Open AccessThis article is distributed under the terms of the Creative Commons Attribution 4.0 International License (http://creativecommons.org/licenses/by/4.0/), which permits unrestricted use, distribution, and reproduction in any medium, provided you give appropriate credit to the original author(s) and the source, provide a link to the Creative Commons license, and indicate if changes were made. The Creative Commons Public Domain Dedication waiver (http://creativecommons.org/publicdomain/zero/1.0/) applies to the data made available in this article, unless otherwise stated.

Authors’ Affiliations

(1)
School of Nursing, The Hong Kong Polytechnic University
(2)
Nethersole Institute of Continuing Holistic Health Education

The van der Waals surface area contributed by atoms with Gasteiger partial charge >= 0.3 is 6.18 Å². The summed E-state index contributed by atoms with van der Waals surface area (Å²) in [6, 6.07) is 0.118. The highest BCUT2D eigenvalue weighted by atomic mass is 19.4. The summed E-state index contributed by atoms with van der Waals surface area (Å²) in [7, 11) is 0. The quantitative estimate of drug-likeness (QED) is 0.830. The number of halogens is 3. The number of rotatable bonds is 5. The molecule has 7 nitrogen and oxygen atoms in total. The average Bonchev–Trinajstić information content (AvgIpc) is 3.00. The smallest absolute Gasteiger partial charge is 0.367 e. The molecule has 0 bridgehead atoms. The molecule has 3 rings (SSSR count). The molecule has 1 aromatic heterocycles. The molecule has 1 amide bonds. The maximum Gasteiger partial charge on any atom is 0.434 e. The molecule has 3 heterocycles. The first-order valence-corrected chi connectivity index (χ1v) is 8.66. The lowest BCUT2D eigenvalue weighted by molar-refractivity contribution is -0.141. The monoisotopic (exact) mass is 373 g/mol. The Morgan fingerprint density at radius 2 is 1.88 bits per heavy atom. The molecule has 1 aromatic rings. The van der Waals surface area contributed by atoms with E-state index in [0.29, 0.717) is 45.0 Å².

References

  1. World Health Organization. World health statistics 2009. Geneva: World Health Organization; 2009.Google Scholar
  2. Hong Kong Department of Health. Promoting health in Hong Kong. A Strategic Framework for Prevention and Control of Non-communicable Diseases. 2013:Available from http://www.change4health.gov.hk/filemanager/common/image/strategic_framework/promoting_health/promoting_health_e.pdf. Accessed on 28 June 2013.
  3. Census and Statistics Department. Thematic Household Survey Report No.58, Hong Kong, China SAR 2015: Available from (http://www.statistics.gov.hk/pub/B11302582015XXXXB0100.pdf). Accessed on 23 January 2016.
  4. American Heart Association. Heart and stroke statistical update: 2009. Dallas: American Heart Association; 2009.Google Scholar
  5. Fisher M, Norrving B. The International Agenda for Stroke. 1st Global Conference on Healthy Lifestyles and Noncommunicable Diseases Control, Moscow, Russia. 2011:Available from http://www.who.int/nmh/events/moscow_ncds_2011/conference_documents/second_plenary_norrving_fisher_stroke.pdf. Accessed on 13 June 3.